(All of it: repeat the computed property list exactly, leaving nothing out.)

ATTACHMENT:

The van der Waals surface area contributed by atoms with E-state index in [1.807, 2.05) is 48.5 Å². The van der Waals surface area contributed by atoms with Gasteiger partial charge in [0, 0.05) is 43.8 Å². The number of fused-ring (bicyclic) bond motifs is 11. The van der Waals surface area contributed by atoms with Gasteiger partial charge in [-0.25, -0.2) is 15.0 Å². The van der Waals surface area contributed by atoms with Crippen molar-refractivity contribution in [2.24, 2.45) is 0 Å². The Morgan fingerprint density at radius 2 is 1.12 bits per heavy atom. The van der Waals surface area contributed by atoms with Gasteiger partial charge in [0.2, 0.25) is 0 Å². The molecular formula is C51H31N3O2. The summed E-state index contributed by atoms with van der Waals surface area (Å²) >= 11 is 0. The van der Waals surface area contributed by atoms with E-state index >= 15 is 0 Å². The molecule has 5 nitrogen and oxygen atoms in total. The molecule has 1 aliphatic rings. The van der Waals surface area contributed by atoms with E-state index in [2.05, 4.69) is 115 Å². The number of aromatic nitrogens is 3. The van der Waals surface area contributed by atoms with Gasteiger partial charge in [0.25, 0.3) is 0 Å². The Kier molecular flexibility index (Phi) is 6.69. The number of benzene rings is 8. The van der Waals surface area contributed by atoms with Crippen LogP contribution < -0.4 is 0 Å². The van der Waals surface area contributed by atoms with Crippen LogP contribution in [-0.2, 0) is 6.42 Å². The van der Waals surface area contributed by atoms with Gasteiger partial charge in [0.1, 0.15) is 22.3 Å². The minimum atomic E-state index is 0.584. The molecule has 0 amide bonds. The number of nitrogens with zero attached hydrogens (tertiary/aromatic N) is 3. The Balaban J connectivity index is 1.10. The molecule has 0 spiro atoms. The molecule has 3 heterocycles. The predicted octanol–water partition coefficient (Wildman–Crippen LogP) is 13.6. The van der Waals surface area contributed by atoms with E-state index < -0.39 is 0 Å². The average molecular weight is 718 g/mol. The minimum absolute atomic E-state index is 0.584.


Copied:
The van der Waals surface area contributed by atoms with E-state index in [1.807, 2.05) is 48.5 Å². The van der Waals surface area contributed by atoms with Gasteiger partial charge in [0, 0.05) is 43.8 Å². The number of fused-ring (bicyclic) bond motifs is 11. The van der Waals surface area contributed by atoms with Gasteiger partial charge in [-0.25, -0.2) is 15.0 Å². The van der Waals surface area contributed by atoms with Crippen molar-refractivity contribution in [2.24, 2.45) is 0 Å². The Morgan fingerprint density at radius 2 is 1.12 bits per heavy atom. The van der Waals surface area contributed by atoms with Gasteiger partial charge in [0.2, 0.25) is 0 Å². The molecular formula is C51H31N3O2. The summed E-state index contributed by atoms with van der Waals surface area (Å²) >= 11 is 0. The van der Waals surface area contributed by atoms with E-state index >= 15 is 0 Å². The molecule has 5 nitrogen and oxygen atoms in total. The molecule has 1 aliphatic rings. The van der Waals surface area contributed by atoms with E-state index in [2.05, 4.69) is 115 Å². The number of aromatic nitrogens is 3. The van der Waals surface area contributed by atoms with Gasteiger partial charge in [0.25, 0.3) is 0 Å². The Kier molecular flexibility index (Phi) is 6.69. The number of benzene rings is 8. The van der Waals surface area contributed by atoms with Crippen LogP contribution < -0.4 is 0 Å². The van der Waals surface area contributed by atoms with Crippen LogP contribution in [-0.2, 0) is 6.42 Å². The van der Waals surface area contributed by atoms with Gasteiger partial charge in [0.1, 0.15) is 22.3 Å². The minimum atomic E-state index is 0.584. The molecule has 0 amide bonds. The number of nitrogens with zero attached hydrogens (tertiary/aromatic N) is 3. The Balaban J connectivity index is 1.10. The molecule has 0 spiro atoms. The molecule has 3 heterocycles. The predicted octanol–water partition coefficient (Wildman–Crippen LogP) is 13.6. The van der Waals surface area contributed by atoms with E-state index < -0.39 is 0 Å². The average molecular weight is 718 g/mol. The minimum absolute atomic E-state index is 0.584.